From the Naples Daily News:
Pets could soon pay for themselves if a bill that allows owners to deduct the cost of caring for their animal’s passes.
If approved, the Humanity and Pets Partnered Through the Years (HAPPY) Act would amend the Internal Revenue Code to allow a tax deduction of up to $3,500 per year for pet care expenses, including veterinary care, according the House Resolution 3501.
“I think it’s great,” said Stacey Huber a veterinarian at Animal Oasis Veterinary Hospital.
Huber, who learned about the bill through a reporter, said veterinary care has gotten expensive for people and, many times, pet insurance doesn’t cover some of the expenses.
If approved, Huber said this tax deduction could help pet owners who have pets that have illnesses and diseases and need long-term treatment.
The tax deduction could be nearly as much as a deduction for a child.
Last year, a taxpayer could claim a qualified child, who is 19 or under 24 and a full-time student, as a dependant for $3,500. In 2009, the deduction will climb to $3,650, according to IRS spokesman Mike Dobzinski of Plantation.
“I don’t think most Americans spend as much on pet care as on child care,” Huber said.
As people are trimming their expenses now, Huber said the bill could allow people to do preventative care for their pets more often, such as dental cleaning or blood work.
A typical flea prevention and heartworm medication supply for a year costs about $200.
Pet owners would be allowed to deduct all their pet care expenses for all of their qualified pets, according to the bill. Qualified pets would have to be legally owned, domesticated and alive, according to the bill. Exceptions include any animal used for research or owned or used in conjunction with a trade or business, according to the bill.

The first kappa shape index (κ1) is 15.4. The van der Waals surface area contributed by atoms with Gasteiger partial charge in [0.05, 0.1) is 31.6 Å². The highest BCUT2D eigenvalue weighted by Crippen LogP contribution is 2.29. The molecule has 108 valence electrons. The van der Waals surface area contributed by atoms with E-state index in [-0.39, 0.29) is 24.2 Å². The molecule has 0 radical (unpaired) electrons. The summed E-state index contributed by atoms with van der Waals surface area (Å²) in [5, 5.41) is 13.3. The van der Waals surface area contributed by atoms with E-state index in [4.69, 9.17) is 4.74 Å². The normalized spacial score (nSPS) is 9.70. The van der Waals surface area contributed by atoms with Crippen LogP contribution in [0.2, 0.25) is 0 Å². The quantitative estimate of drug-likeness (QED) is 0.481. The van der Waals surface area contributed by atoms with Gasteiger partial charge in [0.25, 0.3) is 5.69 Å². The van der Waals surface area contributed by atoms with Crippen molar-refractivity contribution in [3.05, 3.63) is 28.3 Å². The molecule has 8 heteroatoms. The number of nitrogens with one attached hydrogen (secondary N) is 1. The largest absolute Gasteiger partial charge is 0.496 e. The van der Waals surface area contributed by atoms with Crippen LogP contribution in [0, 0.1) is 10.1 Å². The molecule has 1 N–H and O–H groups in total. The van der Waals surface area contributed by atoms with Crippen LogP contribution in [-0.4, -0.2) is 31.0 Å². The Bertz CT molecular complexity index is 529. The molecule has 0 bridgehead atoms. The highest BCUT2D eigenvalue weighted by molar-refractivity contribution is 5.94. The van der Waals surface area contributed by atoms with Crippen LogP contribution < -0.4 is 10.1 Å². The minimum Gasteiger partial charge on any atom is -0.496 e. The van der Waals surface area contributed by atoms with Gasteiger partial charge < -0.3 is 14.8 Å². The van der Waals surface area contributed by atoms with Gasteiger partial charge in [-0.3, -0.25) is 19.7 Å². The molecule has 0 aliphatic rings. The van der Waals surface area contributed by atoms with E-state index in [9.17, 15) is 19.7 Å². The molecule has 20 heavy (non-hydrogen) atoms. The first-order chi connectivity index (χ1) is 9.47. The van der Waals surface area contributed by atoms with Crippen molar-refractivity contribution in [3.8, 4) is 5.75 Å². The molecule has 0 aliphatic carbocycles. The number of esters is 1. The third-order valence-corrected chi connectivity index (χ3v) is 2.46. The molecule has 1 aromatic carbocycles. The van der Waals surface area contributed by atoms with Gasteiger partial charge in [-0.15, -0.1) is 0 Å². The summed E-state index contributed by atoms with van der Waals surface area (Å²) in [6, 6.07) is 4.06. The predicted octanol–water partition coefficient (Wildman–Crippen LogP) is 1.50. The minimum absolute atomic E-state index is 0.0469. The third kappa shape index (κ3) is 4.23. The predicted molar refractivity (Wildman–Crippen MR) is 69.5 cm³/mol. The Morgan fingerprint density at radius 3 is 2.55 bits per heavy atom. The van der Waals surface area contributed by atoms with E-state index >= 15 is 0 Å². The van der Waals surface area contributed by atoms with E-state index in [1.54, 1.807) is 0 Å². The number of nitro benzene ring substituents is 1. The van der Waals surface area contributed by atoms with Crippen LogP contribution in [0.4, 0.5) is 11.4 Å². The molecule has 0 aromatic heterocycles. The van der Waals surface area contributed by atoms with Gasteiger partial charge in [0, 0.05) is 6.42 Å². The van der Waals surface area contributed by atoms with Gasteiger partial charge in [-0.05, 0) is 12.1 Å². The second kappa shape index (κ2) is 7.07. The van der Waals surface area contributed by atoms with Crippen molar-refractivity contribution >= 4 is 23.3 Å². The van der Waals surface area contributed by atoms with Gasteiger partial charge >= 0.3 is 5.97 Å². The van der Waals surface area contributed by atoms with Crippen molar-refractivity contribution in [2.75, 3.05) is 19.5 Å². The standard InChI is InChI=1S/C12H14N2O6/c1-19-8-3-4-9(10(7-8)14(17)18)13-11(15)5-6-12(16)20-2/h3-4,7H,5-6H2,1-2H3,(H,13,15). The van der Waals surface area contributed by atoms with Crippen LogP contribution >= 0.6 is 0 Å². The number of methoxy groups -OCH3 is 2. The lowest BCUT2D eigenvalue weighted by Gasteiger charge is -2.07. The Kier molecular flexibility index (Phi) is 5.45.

U.S. Rep. Thaddeus McCotter, R-Mich, introduced the bill on July 31. It was referred to the House Committee on Ways and Means.
McCotter could not be reached for comment. Neither could Rep. Connie Mack, R-Fort Myers or Rep Mario Diaz-Balart, R-Miami.
Pet owners know how expensive medical care can be.
Naples resident Nancy White supports the bill because it could possibly offset costs for her domestic American shorthaired 16-year-old cat named Happy.
“I think it’s a good idea, as long as people don’t abuse it,” White, 63 said.
On average, if Happy doesn’t get sick, White spends about $300 a year for his check-ups. But, when he does get sick, the bills increase.
“In today’s economy, I think that people have to make a choice between their pet and themselves,” she said.
After hearing about the bill, several pet owners at the Rover Run Dog Park at Veteran’s Park on Immokalee Road said they would support it.
“It would be nice,” Michaela Henning, 32, said.
The East Naples resident said she doesn’t know if she spends $3,500 a year on her 14-month-old Jack Russell terrier named Vito but she said expenses quickly add up. Henning estimated spending about $2,000 a year on food and veterinary expenses.
Henning added that instead of a tax deduction, she would prefer to have another dog park in Collier County.
Marc Carestia, 22, said a tax deduction could be a good thing but he could see it being abused.
The East Naples resident has three dogs, an 11-month-old Boston Terrier named Skittles; a 3-year-old Catahoula mix named Candy and Rocko, a 2 1/2 year old Doberman mix. He estimated spending an average of $1,500 to $2,000 on his pets, if they remain healthy without needing additional medical visits.
Alan Grosshart, a veterinarian at Petsmart in Naples, said he has seen many pets being left behind and euthanized because of the current economy and would support the bill if it could prevent that from happening.
“What I would like to see is more affordable pet insurance for pets,” Grosshart said.